The day after the U.S. House of Representatives voted to replace Obamacare with policies benefiting the richest and harming the country’s sick and elderly, an interfaith coalition sprang up in New Jersey to help lead the resistance to the Republican healthcare action. Calling up a scene in a novel about Italian fascism, Newark’s Cardinal Joseph Tobin said, “What keeps despots, dictators awake at night, what topples evil empires is the little person who goes into the square in the middle of town in the dark of the night and scrawls on the wall, ‘No.’ And I want to say to you, we are the ‘No’ that God scrawls on the wall.” 

You’ve probably been reading about thousands of scientists and scientific organizations organizing resistance to the Trump administration’s attitude towards science in general and global warming in particular. Much less reported is a new partnership between faith groups and scientists. Religious leaders from Faith in Place, Interfaith Power & Light,  Catholic Climate Covenant,  GreenFaith, and Clergy Letter Project were all active in the People’s Climate March last month.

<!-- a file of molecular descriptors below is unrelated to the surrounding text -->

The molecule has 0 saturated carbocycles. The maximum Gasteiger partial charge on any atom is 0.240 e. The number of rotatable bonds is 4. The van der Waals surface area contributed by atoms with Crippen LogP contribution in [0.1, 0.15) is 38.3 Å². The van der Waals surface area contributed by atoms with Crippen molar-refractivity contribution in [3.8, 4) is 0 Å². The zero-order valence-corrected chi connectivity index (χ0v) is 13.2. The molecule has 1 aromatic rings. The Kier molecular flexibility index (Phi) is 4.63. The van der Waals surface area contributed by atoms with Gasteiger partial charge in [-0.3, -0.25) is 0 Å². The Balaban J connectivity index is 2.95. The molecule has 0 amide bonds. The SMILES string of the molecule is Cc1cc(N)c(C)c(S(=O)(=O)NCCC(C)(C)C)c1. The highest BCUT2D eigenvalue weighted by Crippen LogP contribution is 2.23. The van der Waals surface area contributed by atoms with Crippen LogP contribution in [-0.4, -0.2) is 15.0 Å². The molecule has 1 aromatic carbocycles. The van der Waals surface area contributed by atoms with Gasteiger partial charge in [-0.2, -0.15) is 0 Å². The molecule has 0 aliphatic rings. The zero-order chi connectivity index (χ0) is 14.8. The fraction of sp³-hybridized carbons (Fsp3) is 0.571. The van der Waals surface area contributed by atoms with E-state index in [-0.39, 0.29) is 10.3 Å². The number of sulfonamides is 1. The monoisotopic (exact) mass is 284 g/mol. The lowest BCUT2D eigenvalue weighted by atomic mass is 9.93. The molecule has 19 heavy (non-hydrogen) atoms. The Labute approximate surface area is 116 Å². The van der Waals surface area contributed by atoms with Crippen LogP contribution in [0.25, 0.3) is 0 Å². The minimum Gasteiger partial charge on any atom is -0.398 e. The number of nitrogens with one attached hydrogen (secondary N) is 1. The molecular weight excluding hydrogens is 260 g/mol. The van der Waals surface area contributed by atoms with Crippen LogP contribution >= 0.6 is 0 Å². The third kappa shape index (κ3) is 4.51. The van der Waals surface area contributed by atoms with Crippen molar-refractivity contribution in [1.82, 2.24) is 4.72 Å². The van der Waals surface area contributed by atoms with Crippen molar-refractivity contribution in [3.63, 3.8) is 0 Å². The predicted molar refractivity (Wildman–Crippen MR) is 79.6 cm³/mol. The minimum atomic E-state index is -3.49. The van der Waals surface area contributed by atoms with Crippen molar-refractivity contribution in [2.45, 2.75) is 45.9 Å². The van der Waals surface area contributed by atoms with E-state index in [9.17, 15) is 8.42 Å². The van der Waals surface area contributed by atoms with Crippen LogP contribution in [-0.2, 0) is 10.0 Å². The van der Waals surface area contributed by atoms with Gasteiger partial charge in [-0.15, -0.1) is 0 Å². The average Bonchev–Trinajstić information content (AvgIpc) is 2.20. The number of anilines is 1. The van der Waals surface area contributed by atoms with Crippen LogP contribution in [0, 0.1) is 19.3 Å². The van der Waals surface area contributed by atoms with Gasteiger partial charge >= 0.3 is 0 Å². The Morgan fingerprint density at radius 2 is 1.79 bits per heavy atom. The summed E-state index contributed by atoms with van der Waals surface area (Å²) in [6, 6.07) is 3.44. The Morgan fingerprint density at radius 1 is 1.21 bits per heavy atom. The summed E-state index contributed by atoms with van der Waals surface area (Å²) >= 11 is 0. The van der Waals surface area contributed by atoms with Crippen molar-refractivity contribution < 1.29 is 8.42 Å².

Considerable ink has been spilled about whether a ‘religious left’ will emerge out of the opposition to the current U.S. administration, with many doubting the possibility. In response, Julie Zauzmere’s Washington Post article suggests that all sorts of liberal, progressive religious organizing (or networking?) has been going on quietly and seems to be growing and going public now. Under unexpected consequences: Aymann Ismail writes that “he’s never been so proud to be an American” as during Donald Trump’s first 100 days in office. Ismail, who grew up in New Jersey, said he’s always suffered from being a Muslim in the U.S., with no one standing up for his community. Trump has changed that, motivating now millions to stand up for Muslims in this country.